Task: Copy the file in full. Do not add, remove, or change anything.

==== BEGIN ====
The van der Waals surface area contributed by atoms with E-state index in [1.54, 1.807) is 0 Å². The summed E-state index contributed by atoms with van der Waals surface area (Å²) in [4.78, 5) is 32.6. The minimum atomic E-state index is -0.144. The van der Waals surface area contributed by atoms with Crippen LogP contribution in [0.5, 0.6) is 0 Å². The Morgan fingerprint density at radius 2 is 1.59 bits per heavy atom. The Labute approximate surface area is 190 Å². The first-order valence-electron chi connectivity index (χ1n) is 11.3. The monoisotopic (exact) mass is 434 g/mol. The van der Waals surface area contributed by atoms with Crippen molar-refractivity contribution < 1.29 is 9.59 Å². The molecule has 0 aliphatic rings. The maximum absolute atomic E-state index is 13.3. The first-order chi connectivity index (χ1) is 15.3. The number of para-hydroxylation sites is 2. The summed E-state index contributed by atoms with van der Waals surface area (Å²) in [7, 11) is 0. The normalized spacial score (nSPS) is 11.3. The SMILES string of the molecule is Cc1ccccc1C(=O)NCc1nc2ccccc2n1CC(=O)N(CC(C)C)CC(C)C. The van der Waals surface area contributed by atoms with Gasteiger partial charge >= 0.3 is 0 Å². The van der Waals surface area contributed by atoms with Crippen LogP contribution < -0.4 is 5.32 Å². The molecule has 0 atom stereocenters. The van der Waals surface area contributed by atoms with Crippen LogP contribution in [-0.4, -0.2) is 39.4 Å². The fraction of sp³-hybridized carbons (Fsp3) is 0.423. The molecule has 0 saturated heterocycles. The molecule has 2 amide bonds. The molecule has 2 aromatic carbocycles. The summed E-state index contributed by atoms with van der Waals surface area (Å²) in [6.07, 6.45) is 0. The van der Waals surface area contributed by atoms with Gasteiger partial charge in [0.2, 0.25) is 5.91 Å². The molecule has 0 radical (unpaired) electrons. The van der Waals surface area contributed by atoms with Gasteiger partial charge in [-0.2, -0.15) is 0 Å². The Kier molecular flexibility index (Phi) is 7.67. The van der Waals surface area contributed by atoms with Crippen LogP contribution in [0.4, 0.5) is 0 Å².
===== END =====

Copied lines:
The van der Waals surface area contributed by atoms with E-state index in [1.54, 1.807) is 0 Å². The summed E-state index contributed by atoms with van der Waals surface area (Å²) in [4.78, 5) is 32.6. The minimum atomic E-state index is -0.144. The van der Waals surface area contributed by atoms with Crippen LogP contribution in [0.5, 0.6) is 0 Å². The Morgan fingerprint density at radius 2 is 1.59 bits per heavy atom. The Labute approximate surface area is 190 Å². The first-order valence-electron chi connectivity index (χ1n) is 11.3. The monoisotopic (exact) mass is 434 g/mol. The van der Waals surface area contributed by atoms with Crippen molar-refractivity contribution < 1.29 is 9.59 Å². The molecule has 0 aliphatic rings. The maximum absolute atomic E-state index is 13.3. The first-order chi connectivity index (χ1) is 15.3. The number of para-hydroxylation sites is 2. The summed E-state index contributed by atoms with van der Waals surface area (Å²) in [7, 11) is 0. The normalized spacial score (nSPS) is 11.3. The SMILES string of the molecule is Cc1ccccc1C(=O)NCc1nc2ccccc2n1CC(=O)N(CC(C)C)CC(C)C. The van der Waals surface area contributed by atoms with Gasteiger partial charge >= 0.3 is 0 Å². The van der Waals surface area contributed by atoms with Crippen LogP contribution < -0.4 is 5.32 Å². The molecule has 0 atom stereocenters. The van der Waals surface area contributed by atoms with Crippen LogP contribution in [-0.4, -0.2) is 39.4 Å². The fraction of sp³-hybridized carbons (Fsp3) is 0.423. The molecule has 0 saturated heterocycles. The molecule has 2 amide bonds. The molecule has 2 aromatic carbocycles. The summed E-state index contributed by atoms with van der Waals surface area (Å²) in [6.07, 6.45) is 0. The van der Waals surface area contributed by atoms with Gasteiger partial charge in [0.2, 0.25) is 5.91 Å². The molecule has 0 radical (unpaired) electrons. The van der Waals surface area contributed by atoms with Gasteiger partial charge in [-0.2, -0.15) is 0 Å². The Kier molecular flexibility index (Phi) is 7.67. The van der Waals surface area contributed by atoms with Crippen LogP contribution in [0.4, 0.5) is 0 Å².